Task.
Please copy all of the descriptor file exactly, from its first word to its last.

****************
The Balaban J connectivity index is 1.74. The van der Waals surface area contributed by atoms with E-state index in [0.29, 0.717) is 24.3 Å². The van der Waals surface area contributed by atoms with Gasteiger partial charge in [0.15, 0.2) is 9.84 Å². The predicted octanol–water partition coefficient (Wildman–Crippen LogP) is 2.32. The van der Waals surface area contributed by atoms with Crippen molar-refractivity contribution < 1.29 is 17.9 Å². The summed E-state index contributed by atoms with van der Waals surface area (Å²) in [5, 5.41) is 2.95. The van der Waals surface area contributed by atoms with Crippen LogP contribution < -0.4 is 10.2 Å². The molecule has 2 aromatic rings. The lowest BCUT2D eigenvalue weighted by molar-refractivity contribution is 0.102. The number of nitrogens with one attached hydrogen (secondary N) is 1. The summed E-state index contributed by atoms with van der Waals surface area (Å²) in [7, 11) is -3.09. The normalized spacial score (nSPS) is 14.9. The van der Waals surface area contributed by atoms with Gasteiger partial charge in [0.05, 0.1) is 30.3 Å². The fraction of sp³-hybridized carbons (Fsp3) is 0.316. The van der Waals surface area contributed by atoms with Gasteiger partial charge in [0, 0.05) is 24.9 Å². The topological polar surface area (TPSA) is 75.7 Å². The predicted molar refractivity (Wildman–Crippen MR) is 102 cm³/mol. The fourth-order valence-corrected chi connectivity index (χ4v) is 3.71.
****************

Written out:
The Balaban J connectivity index is 1.74. The van der Waals surface area contributed by atoms with E-state index in [0.29, 0.717) is 24.3 Å². The van der Waals surface area contributed by atoms with Gasteiger partial charge in [0.15, 0.2) is 9.84 Å². The predicted octanol–water partition coefficient (Wildman–Crippen LogP) is 2.32. The van der Waals surface area contributed by atoms with Crippen molar-refractivity contribution < 1.29 is 17.9 Å². The summed E-state index contributed by atoms with van der Waals surface area (Å²) in [5, 5.41) is 2.95. The van der Waals surface area contributed by atoms with Crippen LogP contribution < -0.4 is 10.2 Å². The molecule has 2 aromatic rings. The lowest BCUT2D eigenvalue weighted by molar-refractivity contribution is 0.102. The number of nitrogens with one attached hydrogen (secondary N) is 1. The summed E-state index contributed by atoms with van der Waals surface area (Å²) in [7, 11) is -3.09. The normalized spacial score (nSPS) is 14.9. The van der Waals surface area contributed by atoms with Gasteiger partial charge in [0.05, 0.1) is 30.3 Å². The fraction of sp³-hybridized carbons (Fsp3) is 0.316. The van der Waals surface area contributed by atoms with Gasteiger partial charge in [0, 0.05) is 24.9 Å². The topological polar surface area (TPSA) is 75.7 Å². The predicted molar refractivity (Wildman–Crippen MR) is 102 cm³/mol. The fourth-order valence-corrected chi connectivity index (χ4v) is 3.71.